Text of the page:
Russell Blakeley, M.D., cardiologist, is joining Kootenai Clinic from Knoxville, Tennessee. He graduated from medical school at the University of Texas Health Science Center in San Antonio and completed his internal medicine residency, a general cardiology fellowship and an interventional cardiology fellowship at Emory University in Atlanta.
Q: Tell us a bit about your family.
My wife, Julie, was a critical care nurse who graduated from Texas Christian University in Fort Worth. After raising our daughters, she has spent her time involved with church and community work, particularly Court Appointed Special Advocates, which assists children in difficult family situations. We have two grown daughters and a granddaughter. Our oldest daughter and her husband and daughter live in Dallas, where she works in education policy with The New Teacher Project. Our youngest is a National Park Service backcountry ranger in Alaska.
Q: Why did you pick your specialty?
My undergraduate work was in electrical engineering, and the mechanical and electrical activity of the heart always fascinated me. I chose to practice medicine rather than engineering, because I enjoyed helping people much more than fixing circuit boards.
Q: What can patients expect when they show up for their first appointment with you?
They can expect me to work hard getting to know as much as I can about them. We will establish their medical history, and then work on understanding the problem that brings them in. This will mean answering lots of questions.
Q: What are some of your hobbies?
My wife and I enjoy the outdoors, particularly skiing, kayaking, hiking and biking. I volunteered as a ski patroller in the mountains of western North Carolina for a number of years before coming to Idaho. Photography is another personal interest.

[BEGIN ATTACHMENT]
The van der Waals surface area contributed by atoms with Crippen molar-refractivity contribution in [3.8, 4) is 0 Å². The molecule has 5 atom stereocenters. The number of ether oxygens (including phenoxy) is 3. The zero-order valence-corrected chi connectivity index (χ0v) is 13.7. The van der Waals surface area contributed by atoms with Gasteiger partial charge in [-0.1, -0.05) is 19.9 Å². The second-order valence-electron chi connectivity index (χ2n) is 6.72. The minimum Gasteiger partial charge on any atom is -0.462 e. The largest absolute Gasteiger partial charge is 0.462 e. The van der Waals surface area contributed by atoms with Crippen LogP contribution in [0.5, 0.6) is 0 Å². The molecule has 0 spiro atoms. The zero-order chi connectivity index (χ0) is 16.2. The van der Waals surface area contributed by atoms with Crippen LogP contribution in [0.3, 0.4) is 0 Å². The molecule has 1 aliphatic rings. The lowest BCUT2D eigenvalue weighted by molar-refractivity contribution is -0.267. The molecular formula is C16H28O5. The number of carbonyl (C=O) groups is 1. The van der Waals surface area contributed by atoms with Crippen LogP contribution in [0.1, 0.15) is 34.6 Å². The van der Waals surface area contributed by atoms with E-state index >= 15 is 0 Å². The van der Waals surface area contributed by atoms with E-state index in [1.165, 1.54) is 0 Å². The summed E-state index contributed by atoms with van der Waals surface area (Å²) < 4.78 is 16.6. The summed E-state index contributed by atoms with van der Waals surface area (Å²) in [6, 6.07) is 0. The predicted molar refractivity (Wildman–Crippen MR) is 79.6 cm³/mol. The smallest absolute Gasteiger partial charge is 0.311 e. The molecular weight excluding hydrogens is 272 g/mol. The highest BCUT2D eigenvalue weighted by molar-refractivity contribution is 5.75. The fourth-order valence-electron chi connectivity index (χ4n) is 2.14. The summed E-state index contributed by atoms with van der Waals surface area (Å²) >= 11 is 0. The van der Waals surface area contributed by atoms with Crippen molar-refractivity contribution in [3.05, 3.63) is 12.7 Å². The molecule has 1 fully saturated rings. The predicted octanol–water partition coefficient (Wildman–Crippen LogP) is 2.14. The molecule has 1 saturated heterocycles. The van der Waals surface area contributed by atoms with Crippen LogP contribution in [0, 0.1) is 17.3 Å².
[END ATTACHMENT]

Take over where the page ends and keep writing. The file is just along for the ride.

Q: What drew you to Kootenai Health?
Julie and I are moving here from Knoxville, where I practiced medicine for many years after completing my postdoctoral training at Emory. Although we lived in the East, our upbringing in Texas marked us as Westerners at heart, and we dreamed of returning to the West someday. In Knoxville, where I practiced medicine for many years, I worked with a large group of great cardiologists, but our hospital system began to struggle financially, and recently it came under the ownership of a for-profit corporation. I could find no peace with that business model and began to look for another opportunity. Heart Clinics Northwest here at Kootenai Health has two Emorytrained cardiologists. Our paths crossed at a cardiology meeting, and here I am. These are challenging days in health care across the country, and it is exciting to see a growing, innovative health care system that is healthy itself.